Among the antioxidant ingredients that are especially effective for protecting our eyes from the damages caused by direct insult and oxidative stress are those called carotenoids. These are lipid-soluble classes of organic compounds that act as pigments (ranging from yellow to red) in the cells of plants and animals. Carotenoids are produced by plants, algae, and fungi, and bacteria.
Astaxanthin is a powerful antioxidant — in fact, it is one of the most powerful natural antioxidants known. It crosses the retinal blood barrier and protect the eyes from oxidative stress.
Astaxanthin offers unique protection for the eye as one of the more efficient antioxidant compounds it neutralizes the oxygen radical molecules. Astaxanthin works with other vision health-supporting carotenoids, especially lutein and zeaxanthin2.
Astaxanthin has been shown to help trigger natural defence proteins that support other antioxidant compounds and aid in detoxification. It attenuates molecules that signal inflammatory triggers, thus acting as an anti-inflammatory agent, and it increases ocular blood flow velocity, allowing the blood to reoxygenate the tissues of the retina and eyeball and clear out toxins and waste more efficiently.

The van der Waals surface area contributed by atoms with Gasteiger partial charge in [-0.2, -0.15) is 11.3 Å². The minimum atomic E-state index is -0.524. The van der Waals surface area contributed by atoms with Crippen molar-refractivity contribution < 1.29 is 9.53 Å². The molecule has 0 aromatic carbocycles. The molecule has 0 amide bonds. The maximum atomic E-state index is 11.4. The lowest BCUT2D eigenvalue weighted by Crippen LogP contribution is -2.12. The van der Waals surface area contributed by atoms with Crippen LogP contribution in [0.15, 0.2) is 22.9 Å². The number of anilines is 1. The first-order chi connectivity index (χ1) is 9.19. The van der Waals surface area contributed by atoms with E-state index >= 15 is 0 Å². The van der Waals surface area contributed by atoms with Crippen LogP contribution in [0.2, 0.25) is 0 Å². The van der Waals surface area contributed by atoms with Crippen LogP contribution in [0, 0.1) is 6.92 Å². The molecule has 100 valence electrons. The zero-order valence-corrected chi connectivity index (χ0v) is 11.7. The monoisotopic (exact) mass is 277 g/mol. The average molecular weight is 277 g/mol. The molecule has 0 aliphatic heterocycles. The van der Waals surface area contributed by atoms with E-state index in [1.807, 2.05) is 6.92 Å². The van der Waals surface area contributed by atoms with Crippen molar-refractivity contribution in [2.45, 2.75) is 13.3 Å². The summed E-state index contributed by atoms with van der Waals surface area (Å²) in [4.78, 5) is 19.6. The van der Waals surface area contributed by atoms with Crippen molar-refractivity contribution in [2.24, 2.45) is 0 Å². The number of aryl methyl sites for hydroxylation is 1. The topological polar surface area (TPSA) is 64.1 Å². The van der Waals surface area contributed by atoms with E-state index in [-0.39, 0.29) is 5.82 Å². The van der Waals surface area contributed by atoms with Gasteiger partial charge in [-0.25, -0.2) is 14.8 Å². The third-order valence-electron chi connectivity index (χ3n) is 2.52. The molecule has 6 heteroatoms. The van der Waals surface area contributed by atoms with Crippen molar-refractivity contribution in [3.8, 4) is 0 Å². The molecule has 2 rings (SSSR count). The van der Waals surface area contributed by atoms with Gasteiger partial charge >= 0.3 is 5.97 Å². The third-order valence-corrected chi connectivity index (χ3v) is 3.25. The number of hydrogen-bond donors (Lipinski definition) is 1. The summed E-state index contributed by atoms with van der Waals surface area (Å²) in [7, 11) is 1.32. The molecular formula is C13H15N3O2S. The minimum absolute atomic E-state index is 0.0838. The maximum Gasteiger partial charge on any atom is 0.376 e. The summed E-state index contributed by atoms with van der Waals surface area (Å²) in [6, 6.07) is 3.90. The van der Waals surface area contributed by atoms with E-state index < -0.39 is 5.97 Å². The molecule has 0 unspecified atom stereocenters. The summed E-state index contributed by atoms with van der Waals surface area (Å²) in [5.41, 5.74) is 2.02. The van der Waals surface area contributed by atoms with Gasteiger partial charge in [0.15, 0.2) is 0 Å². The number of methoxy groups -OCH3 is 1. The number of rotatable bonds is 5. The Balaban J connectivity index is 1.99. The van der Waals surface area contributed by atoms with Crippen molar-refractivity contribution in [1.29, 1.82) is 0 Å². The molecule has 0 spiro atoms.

Astaxanthin offers unique protection for the eye in combination with the other carotenoids, providing stronger light absorption across broader wavelengths than other carotenoids. In fact, a number of studies support astaxanthin’s ability to protect the retinas from light-induced damage and suggest a carotenoid complex that includes astaxanthin could protect the eyes from damage across the entire solar spectrum3.